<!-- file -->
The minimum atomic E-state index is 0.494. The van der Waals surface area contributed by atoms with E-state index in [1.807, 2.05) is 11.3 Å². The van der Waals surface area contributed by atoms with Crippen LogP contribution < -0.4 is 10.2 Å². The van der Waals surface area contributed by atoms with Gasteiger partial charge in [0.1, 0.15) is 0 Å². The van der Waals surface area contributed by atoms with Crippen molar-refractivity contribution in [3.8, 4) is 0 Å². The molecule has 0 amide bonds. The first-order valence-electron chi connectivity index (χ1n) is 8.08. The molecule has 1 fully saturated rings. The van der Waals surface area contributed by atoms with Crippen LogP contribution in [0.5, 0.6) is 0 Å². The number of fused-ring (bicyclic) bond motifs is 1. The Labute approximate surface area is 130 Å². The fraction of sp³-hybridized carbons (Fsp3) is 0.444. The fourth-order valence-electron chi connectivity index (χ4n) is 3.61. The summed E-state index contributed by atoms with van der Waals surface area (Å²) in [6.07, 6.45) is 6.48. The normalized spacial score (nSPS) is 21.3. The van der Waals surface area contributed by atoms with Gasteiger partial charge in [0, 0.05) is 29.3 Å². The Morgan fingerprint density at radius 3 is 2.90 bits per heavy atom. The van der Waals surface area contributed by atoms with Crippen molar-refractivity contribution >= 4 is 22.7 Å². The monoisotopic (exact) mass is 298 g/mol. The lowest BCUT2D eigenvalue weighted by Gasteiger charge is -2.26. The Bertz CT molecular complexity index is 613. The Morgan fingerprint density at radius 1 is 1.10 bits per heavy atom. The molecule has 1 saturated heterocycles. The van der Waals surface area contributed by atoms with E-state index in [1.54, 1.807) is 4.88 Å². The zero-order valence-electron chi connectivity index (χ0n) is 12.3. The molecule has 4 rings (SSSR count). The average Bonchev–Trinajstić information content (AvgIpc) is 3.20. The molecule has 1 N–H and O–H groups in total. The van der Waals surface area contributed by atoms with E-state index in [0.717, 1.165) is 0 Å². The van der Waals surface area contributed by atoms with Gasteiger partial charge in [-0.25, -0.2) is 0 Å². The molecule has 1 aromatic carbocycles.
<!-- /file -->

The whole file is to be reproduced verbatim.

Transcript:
The minimum atomic E-state index is 0.494. The van der Waals surface area contributed by atoms with E-state index in [1.807, 2.05) is 11.3 Å². The van der Waals surface area contributed by atoms with Crippen LogP contribution < -0.4 is 10.2 Å². The van der Waals surface area contributed by atoms with Gasteiger partial charge in [0.1, 0.15) is 0 Å². The van der Waals surface area contributed by atoms with Crippen molar-refractivity contribution in [3.8, 4) is 0 Å². The molecule has 0 amide bonds. The first-order valence-electron chi connectivity index (χ1n) is 8.08. The molecule has 1 fully saturated rings. The van der Waals surface area contributed by atoms with Crippen LogP contribution in [0.5, 0.6) is 0 Å². The number of fused-ring (bicyclic) bond motifs is 1. The Labute approximate surface area is 130 Å². The fraction of sp³-hybridized carbons (Fsp3) is 0.444. The fourth-order valence-electron chi connectivity index (χ4n) is 3.61. The summed E-state index contributed by atoms with van der Waals surface area (Å²) in [6.07, 6.45) is 6.48. The normalized spacial score (nSPS) is 21.3. The van der Waals surface area contributed by atoms with Gasteiger partial charge in [0, 0.05) is 29.3 Å². The Morgan fingerprint density at radius 3 is 2.90 bits per heavy atom. The van der Waals surface area contributed by atoms with Crippen molar-refractivity contribution >= 4 is 22.7 Å². The monoisotopic (exact) mass is 298 g/mol. The lowest BCUT2D eigenvalue weighted by Gasteiger charge is -2.26. The Bertz CT molecular complexity index is 613. The Morgan fingerprint density at radius 1 is 1.10 bits per heavy atom. The molecule has 1 saturated heterocycles. The van der Waals surface area contributed by atoms with E-state index in [1.54, 1.807) is 4.88 Å². The zero-order valence-electron chi connectivity index (χ0n) is 12.3. The molecule has 4 rings (SSSR count). The average Bonchev–Trinajstić information content (AvgIpc) is 3.20. The molecule has 1 N–H and O–H groups in total. The van der Waals surface area contributed by atoms with E-state index in [0.717, 1.165) is 0 Å². The van der Waals surface area contributed by atoms with Gasteiger partial charge in [-0.25, -0.2) is 0 Å². The molecule has 1 aromatic carbocycles.